"In conclusion, our experience with BT [bacteriophage therapy] for a variety of indications highlights the promise of BT for multiple clinical indications," the authors of the paper wrote. "Significant work is needed to identify predictors of success and for design of clinical trials that will lead to more widespread use."
Aug 27 Open Forum Infect Dis abstract


European drug makers call for new reimbursement models for antibiotics

The BEAM (Biotech companies in Europe combating Antimicrobial Resistance) Alliance late last week urged the European Union (EU) and individual member states to adopt new reimbursement models for antibiotics.

In a paper on its website, the alliance, which includes 70 small- and medium-sized European companies involved in antibiotic development, called on the European Commission to create a new pull incentive framework that would help make new antibiotics more commercially viable and to provide guidance to member states on the size of the incentives that would be required.

The group also encouraged member states to champion and adopt a new EU legislative framework that would encourage the development of new antibiotics and to create new reimbursement models similar to those adopted in the United Kingdom and Sweden.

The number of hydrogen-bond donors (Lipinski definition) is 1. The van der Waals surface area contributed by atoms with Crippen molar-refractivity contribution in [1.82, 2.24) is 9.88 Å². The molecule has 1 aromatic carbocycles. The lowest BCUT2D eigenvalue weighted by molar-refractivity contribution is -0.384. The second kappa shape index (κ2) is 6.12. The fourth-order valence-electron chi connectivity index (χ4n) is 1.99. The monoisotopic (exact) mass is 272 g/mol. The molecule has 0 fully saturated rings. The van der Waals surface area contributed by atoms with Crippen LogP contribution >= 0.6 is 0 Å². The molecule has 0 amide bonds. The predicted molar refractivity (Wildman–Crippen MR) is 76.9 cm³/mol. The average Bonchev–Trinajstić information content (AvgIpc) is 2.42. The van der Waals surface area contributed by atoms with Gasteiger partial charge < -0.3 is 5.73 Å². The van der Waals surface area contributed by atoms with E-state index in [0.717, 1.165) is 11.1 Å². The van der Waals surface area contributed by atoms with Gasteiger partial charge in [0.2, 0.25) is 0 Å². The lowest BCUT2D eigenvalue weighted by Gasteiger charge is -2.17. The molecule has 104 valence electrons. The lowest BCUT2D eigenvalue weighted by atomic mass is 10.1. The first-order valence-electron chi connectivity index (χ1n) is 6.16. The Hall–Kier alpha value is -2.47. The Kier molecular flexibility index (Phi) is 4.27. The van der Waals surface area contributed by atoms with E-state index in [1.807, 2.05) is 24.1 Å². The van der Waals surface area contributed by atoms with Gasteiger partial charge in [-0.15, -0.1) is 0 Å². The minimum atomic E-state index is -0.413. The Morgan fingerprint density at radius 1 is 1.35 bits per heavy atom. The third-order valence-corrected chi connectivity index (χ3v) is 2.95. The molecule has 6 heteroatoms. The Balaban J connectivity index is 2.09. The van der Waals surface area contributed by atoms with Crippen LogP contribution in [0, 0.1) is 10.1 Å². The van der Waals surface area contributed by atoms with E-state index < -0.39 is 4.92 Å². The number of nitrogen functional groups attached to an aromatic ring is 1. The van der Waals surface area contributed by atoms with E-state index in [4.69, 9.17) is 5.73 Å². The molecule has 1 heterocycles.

"Because new antibiotics are (appropriately) held in reserve, developers of new medicines have struggled financially or have gone bankrupt," the alliance said. "The BEAM Alliance and the co-signatories of this paper urge the EU and its member states to urgently act and fix the broken economics around investment into the development and commercialization of antimicrobials."

In another paper posted on its website last week, the alliance applauded the launch of the AMR Action Fund, a nearly $1 billion effort by pharmaceutical companies to support late-stage antibiotic development announced earlier this summer. But the group noted that the fund "must be matched by a commercial ecosystem that is supportive of innovation in the field, so that the antibacterial drugs developed as a result of this funding can be truly viable from a market as well as scientific and clinical perspective."
Aug 28 BEAM Alliance paper on new reimbursement models
Aug 27 BEAM Alliance reflection paper on the AMR Action Fund